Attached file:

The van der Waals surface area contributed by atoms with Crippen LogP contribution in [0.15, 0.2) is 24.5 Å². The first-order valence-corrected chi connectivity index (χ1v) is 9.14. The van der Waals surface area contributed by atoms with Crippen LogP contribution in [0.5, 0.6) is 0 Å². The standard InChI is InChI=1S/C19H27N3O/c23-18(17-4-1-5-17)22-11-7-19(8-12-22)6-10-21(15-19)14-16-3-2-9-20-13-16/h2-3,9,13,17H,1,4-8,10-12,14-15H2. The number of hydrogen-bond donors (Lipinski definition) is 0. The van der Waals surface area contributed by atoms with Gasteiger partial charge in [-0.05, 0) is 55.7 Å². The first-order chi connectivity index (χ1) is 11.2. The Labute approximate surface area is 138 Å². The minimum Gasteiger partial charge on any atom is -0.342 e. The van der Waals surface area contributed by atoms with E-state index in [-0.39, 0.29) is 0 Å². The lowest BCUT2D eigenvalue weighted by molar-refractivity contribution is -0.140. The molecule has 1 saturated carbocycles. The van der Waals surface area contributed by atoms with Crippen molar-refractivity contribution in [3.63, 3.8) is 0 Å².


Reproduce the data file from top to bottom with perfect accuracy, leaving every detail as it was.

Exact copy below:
The van der Waals surface area contributed by atoms with Crippen LogP contribution in [0.15, 0.2) is 24.5 Å². The first-order valence-corrected chi connectivity index (χ1v) is 9.14. The van der Waals surface area contributed by atoms with Crippen LogP contribution in [0.5, 0.6) is 0 Å². The standard InChI is InChI=1S/C19H27N3O/c23-18(17-4-1-5-17)22-11-7-19(8-12-22)6-10-21(15-19)14-16-3-2-9-20-13-16/h2-3,9,13,17H,1,4-8,10-12,14-15H2. The number of hydrogen-bond donors (Lipinski definition) is 0. The van der Waals surface area contributed by atoms with Gasteiger partial charge in [-0.05, 0) is 55.7 Å². The first-order chi connectivity index (χ1) is 11.2. The Labute approximate surface area is 138 Å². The minimum Gasteiger partial charge on any atom is -0.342 e. The van der Waals surface area contributed by atoms with E-state index in [-0.39, 0.29) is 0 Å². The lowest BCUT2D eigenvalue weighted by molar-refractivity contribution is -0.140. The molecule has 1 saturated carbocycles. The van der Waals surface area contributed by atoms with Crippen molar-refractivity contribution in [3.63, 3.8) is 0 Å².